Friday, November 7, 2008

Thank God for the Bishops


Tremendous news from the USCCB: given the 'confusion' about the issue of abortion and Holy Communion - thank goodness our Bishops have come out with the kind of strong, firm and clear leadership we have come to love and respect from the USCCB - they have decided to cut the discussion about the issue from the agenda. It is, apparently, now no longer an 'issue' - so refreshing!

12 comments:

Fr Jay Scott Newman said...

By divine institution, Bishops succeed the Twelve as a College, and we all know about the first collegial act of the Apostles:

"And they all left him and fled." (Mark 14:50)

This act of cowardice followed Peter, James and John sleeping through the agony in the garden, was coterminous with the betrayal of Judas, and preceded by a few hours the craven lies of Peter designed to save his skin.

In other words, sloth, infidelity, cowardice and mendacity were part of the apostolic office from the beginning, so we should never be surprised to find it among us now.

the owl of the remove said...

Gem - I enjoy your visits and comments - but I don't put swear words on the blog, even blanked out ones.

gemoftheocean said...

Oh, geez, which one did I blank out?

Never mind.

Anyway, IIRC, I said something along the lines of:

Granted that the original 12 were far from perfect .. but at least one could argue that they were under duress when they fled Jesus .. i.e. in fear from their own lives. Our present day US Catholic Bishops have nothing to fear except possibly not getting asked to the right cocktail parties! How very little God asks of them, and they can't even get that right.

tibotmorfenoo said...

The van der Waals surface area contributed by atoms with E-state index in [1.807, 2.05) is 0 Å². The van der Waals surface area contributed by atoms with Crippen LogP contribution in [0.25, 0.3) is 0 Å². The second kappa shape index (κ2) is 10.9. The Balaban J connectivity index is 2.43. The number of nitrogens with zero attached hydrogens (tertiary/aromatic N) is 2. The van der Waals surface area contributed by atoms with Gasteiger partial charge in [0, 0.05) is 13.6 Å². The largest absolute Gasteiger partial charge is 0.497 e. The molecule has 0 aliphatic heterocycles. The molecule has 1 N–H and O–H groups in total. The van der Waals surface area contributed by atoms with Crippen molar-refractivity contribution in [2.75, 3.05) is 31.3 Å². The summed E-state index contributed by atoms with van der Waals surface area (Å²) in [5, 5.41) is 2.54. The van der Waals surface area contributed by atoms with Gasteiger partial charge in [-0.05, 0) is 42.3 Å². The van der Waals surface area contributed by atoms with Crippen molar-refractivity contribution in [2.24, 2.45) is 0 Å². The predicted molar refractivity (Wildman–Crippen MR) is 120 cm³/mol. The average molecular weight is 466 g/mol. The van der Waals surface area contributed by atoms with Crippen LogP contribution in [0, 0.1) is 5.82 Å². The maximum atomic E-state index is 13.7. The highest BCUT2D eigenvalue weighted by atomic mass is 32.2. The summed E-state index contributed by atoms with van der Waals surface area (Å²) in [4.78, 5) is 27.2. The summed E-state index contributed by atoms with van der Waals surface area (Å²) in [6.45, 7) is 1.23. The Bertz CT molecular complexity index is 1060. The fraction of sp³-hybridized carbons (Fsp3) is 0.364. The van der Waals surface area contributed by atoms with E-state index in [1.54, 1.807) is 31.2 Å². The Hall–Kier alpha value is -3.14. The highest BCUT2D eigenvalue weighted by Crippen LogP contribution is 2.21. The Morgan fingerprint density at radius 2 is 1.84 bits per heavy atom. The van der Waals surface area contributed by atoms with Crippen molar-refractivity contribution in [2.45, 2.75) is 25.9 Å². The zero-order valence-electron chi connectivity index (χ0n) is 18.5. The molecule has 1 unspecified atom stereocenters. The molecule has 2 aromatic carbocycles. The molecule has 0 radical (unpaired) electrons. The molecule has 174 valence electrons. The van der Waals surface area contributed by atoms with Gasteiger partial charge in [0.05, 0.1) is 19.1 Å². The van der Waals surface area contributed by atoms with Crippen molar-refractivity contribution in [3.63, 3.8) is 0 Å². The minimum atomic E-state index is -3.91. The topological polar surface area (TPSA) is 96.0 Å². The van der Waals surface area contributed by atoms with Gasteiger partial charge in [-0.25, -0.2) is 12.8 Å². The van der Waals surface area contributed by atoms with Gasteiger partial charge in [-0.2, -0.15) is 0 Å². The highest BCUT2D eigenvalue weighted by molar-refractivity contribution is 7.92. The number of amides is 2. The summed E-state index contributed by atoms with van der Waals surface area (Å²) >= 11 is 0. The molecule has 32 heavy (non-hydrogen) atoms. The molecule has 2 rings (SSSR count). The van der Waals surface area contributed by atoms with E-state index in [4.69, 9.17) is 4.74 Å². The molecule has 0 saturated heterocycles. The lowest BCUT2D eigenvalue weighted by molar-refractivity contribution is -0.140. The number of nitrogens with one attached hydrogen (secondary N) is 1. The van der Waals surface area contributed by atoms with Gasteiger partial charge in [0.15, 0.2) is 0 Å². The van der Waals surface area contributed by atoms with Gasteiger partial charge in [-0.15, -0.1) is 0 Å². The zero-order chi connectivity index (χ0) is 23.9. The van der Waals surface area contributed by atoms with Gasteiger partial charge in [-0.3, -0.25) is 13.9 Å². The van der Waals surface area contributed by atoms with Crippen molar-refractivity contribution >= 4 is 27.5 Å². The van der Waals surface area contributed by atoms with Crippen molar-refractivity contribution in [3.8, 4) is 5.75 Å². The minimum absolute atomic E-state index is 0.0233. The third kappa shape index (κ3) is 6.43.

This comment has been removed by the author.
Liz said...

Perhaps the bishops are finally figuring out that as a body they don't really have the authority to dictate on matters like this. Each local bishop, as I understand, has the authority to make these decisions in his own diocese, and the Holy Father could make a worldwide decision, but that isn't really the role of the conference.

Certainly the USCCB could offer a teaching statement instructing Catholics about their responsibility to follow Catholic teaching about life and to refrain from communion if they don't. However, it seems as if that message has been sent repeatedly without much effect. We look at the politicians who receive, despite their support for abortion, but we don't necessarily notice the people in the pews who do the same thing.

It is in this arena that pastors have a vital role. They can, especially now that the election is over, be very bold in their preaching. They can hold the feet of their parishoners to the fire and explain what sacrilege means. They can engage in really good catechesis instead of repeated homilies on loving one another. Certainly homilies on love may be in order this weekend because of the high feelings the election has caused, but after this it's time for priests and bishops to make sure that there are no more comfortable pro-choice bottoms in the pews of their parishes.

We NEED our pastors and our bishops to be unabashedly clear about Church teachings about all sorts of issues, but we especially need to be clear about contraception, abortion, divorce, pre-marital sex, sterilization, materialism, and being conformed to the world around us. We need to be constantly reminded that we are to be marching to the beat of a different drummer than the culture. For far too long we've allowed ourselves to be aligned with one political party or the other and simply winked at those parts of party platforms that made us somewhat uncomfortable as Catholics. Some Catholics have gone so far as to not even be uncomfortable with the parts of either party's platform that clearly contradicted Church teaching. Hence we find ourselves where we are, not simply because some Catholics winked at the failures on the Democrats, but also because some Catholics winked at or aligned themselves with the bad practices of the Republicans.